Andy Blunden October 2006

Individual Agency

Relational Interdependence Between Social and Individual Agency in Work and Working Life, by Stephen Billett, Mind, Culture and Activity, Vol 13 (1) pp. 53-69.

It is remarkable that in an article on the psychology of work coming out of a country in which but 20 years ago, 44% of employees belonged to a trade union, the one and only mention a trade union gets is in its capacity as an exploitative employer. Doubtless, the employees Stephen interviewed gave him good grounds to overlook solidarity as a factor in the psychology of work, but surely, for cultural-historical activity theory, its very absence is noteworthy?

Similar unconscious accommodation to historical change is evident in relation to the foundations of social psychology. Although formally about work (Stephen is a Director of Adult and Vocational Studies), the real focus of the paper is critique of the foundations of Cultural-Historical Activity Theory. But the two problems of working life which Stephen does touch upon illustrate Stephen’s fundamental concern:

(1) How is it that employees’ valuing of their own work (reflected in how they describe their role and the social importance of their work, and in their willingness to innovate) are out of line with the social valuing of their work (reflected in the wage and status associated with their job), and

(2) How is it that people can resist ‘social press’ in an ‘agentic’ way by, for example, taking an initiative at work, despite work rules which forbid them from doing so.

The central concern of the paper then is how to modify the foundations cultural psychology, so as to illuminate ‘the role of the individual and its relational interdependence with the social world’ and how ‘human agency operates relationally within and through social structures, yet is not necessarily subjugated by them’.

Stephen recalls the spectrum of philosophical and sociological views from the extreme structuralism of Althusser and Foucault through the ‘middle road’ of Giddens and Bhaskar to the supposed individualism of Rousseau, pointing out the need for a social psychology which allows for ‘relations between the individual and the social being mutual or reciprocal’.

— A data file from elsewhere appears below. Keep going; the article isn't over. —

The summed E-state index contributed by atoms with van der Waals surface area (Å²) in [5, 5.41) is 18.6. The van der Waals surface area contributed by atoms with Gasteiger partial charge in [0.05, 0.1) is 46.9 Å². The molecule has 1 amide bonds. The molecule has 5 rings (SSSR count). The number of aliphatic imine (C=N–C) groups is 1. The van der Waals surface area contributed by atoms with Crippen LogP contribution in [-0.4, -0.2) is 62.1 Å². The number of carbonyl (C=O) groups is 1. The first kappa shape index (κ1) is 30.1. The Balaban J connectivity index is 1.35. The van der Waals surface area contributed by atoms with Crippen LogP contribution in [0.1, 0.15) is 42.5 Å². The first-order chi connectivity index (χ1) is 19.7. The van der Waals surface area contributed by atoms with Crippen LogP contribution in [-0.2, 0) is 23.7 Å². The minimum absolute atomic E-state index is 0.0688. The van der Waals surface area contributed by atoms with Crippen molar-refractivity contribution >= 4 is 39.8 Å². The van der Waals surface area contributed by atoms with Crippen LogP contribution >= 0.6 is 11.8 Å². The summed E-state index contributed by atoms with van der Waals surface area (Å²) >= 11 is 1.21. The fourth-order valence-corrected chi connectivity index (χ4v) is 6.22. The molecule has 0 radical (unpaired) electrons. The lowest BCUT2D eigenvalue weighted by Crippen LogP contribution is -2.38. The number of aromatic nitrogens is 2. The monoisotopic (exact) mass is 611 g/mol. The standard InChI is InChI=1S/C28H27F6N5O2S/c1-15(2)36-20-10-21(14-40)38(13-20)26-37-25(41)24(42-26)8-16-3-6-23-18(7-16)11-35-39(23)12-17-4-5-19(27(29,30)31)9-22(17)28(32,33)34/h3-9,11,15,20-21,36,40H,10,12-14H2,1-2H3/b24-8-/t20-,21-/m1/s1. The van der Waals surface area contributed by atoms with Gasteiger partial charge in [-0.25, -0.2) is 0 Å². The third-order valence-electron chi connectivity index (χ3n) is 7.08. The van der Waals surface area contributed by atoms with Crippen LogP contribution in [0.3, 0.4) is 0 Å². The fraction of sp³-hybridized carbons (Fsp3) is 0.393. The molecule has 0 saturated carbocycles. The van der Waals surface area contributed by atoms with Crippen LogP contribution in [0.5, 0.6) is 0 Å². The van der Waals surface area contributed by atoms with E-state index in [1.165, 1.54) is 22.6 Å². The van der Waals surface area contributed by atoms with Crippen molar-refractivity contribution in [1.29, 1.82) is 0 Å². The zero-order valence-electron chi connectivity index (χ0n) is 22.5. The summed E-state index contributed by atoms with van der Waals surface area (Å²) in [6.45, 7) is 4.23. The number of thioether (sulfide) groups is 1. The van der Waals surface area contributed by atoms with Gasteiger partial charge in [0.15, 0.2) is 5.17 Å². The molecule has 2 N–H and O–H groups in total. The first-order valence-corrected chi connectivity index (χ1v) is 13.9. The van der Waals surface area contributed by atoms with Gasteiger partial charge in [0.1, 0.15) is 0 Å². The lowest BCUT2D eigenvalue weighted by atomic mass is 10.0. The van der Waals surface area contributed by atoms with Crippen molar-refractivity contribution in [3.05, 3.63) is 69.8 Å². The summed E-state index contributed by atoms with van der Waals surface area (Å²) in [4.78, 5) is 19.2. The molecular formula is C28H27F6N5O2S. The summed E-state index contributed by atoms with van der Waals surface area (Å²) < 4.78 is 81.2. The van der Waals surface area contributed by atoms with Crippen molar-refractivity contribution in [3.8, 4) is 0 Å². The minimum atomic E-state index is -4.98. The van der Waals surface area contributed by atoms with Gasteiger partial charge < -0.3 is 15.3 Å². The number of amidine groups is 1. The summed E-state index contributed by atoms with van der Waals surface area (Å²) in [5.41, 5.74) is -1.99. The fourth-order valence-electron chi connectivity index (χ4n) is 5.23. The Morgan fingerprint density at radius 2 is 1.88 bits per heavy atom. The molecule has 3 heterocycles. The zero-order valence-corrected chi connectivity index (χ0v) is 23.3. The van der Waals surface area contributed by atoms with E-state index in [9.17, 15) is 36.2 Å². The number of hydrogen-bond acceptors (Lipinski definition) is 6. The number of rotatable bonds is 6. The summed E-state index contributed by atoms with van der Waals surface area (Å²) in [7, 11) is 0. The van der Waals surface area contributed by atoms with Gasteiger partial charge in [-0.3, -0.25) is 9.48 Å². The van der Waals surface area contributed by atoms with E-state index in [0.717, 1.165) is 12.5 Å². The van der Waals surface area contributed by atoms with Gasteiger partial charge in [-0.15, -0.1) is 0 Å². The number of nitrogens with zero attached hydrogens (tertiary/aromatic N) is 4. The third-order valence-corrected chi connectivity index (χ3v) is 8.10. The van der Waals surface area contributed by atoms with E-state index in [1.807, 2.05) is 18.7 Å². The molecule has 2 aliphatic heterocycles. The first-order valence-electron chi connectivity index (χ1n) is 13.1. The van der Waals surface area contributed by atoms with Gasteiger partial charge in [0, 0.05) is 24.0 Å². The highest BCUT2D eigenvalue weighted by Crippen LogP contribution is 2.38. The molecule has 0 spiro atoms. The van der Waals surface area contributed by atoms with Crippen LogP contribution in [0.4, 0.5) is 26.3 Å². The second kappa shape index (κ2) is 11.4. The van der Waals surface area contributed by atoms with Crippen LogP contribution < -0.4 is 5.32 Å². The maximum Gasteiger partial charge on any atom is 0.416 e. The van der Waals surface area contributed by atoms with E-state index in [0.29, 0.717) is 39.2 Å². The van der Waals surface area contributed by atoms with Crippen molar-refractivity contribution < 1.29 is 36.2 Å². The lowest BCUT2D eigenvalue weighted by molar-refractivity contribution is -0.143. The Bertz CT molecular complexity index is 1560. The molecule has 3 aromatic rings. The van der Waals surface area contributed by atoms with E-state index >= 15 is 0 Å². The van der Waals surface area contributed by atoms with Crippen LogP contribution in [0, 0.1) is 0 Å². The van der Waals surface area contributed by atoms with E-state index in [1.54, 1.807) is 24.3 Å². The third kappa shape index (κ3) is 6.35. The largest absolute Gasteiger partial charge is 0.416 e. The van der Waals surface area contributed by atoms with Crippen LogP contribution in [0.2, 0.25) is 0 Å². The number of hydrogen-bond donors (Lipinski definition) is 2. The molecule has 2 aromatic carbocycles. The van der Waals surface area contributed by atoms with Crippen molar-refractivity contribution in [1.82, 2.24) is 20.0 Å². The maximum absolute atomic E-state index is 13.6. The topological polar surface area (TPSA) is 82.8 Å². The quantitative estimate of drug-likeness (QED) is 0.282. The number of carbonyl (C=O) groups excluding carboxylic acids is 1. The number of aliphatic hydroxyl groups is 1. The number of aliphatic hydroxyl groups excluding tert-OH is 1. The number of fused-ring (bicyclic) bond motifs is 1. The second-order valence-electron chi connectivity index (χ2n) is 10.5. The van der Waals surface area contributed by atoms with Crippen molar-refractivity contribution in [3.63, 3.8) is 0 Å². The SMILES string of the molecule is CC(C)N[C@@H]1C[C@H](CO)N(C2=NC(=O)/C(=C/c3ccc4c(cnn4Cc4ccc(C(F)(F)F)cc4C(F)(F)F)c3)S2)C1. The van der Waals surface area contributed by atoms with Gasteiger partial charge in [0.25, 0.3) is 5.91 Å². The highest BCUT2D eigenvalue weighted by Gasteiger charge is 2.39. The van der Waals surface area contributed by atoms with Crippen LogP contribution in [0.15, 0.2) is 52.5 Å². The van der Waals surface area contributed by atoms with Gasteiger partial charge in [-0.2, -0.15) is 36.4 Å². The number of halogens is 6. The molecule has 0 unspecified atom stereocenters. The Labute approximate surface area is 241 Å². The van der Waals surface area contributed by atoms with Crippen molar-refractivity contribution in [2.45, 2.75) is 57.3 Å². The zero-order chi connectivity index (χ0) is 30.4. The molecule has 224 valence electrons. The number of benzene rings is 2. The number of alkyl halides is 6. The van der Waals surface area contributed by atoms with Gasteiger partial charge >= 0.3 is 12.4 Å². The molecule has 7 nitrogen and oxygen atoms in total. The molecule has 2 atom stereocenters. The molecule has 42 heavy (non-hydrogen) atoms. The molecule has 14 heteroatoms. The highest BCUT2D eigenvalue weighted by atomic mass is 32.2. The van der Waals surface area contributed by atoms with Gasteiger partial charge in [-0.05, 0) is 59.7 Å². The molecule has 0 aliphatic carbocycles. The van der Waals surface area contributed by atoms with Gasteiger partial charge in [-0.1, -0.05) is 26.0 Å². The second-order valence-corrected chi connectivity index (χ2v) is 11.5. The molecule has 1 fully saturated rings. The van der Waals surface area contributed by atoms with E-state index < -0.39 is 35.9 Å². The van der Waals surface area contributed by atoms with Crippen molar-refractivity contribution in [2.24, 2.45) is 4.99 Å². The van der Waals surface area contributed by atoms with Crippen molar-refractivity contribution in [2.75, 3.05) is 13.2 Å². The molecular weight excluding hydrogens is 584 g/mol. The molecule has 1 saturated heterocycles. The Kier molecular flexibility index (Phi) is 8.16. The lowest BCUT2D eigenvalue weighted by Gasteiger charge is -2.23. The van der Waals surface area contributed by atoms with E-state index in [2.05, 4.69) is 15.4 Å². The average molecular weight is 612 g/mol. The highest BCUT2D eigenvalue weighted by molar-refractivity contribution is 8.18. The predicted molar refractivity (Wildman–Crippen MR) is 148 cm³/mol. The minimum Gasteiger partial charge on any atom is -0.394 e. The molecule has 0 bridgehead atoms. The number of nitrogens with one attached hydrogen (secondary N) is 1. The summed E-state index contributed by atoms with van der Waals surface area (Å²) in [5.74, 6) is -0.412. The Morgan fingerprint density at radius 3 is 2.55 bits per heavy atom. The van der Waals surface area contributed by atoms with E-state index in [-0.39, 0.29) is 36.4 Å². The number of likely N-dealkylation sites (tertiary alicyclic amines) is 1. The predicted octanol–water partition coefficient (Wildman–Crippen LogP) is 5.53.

The problem with Stephen’s idea is illustrated somewhat obliquely by his discovery that Rene Descartes was not an adherent of Cartesian Dualism. What he means is that the author of ‘Discourse on the method of rightly conducting the mind and seeking truth in the sciences’, did not believe in the existence of two separate parallel universes, one composed of bodies, the other of mind. No-one ever did believe in such a dual universe, far less the man who worked out how to calculate the trajectory of cannon balls using algebra, but the suggestion opens the way for Stephen to promote a conception of mind as separate from body, but linked, while hoping to avoid the dreaded charge of Cartesian Dualism.

There are a lot of dichotomies in Stephen’s paper which make sense well enough in the context of contemporary popular imagination, but in the context of the foundations of psychology, they are utterly confused.

The feeling of powerlessness beneath great institutions and processes is a common theme of contemporary psychology. But whether we theorise institutions in terms of ideology, language, rules and norms, discourse theory or whatever, the fact remains that institutions exist only in and through the activity of individuals. When Stephen discusses “relations between the individual and the social world” he conceives of interactions between an individual on one hand, and on the other, ‘social press’, ‘social suggestion’, ‘social forces’, ‘structures’ and so on. It does not seem to occur to Stephen that in every instance such interactions can occur only by interactions between individuals, person-to-person interactions which are mediated by artefacts (books, weapons, buildings, uniforms, body hexis, language and so on) through which definite relations between individuals are regulated and understood.

For Stephen, the point is to show that while institutions enforce conformity to rules of various kinds, individuals may, despite everything, be ‘agentic’ and exhibit ‘intentionality’ (i.e., have an effect in line with their own intentions rather than being simply the agent of structural change). What does it mean to say that ‘[individual] agency enacts relational interdependence with social and historical contributions’? In what shape do society and history appear when they make ‘contributions’ if not that of human beings?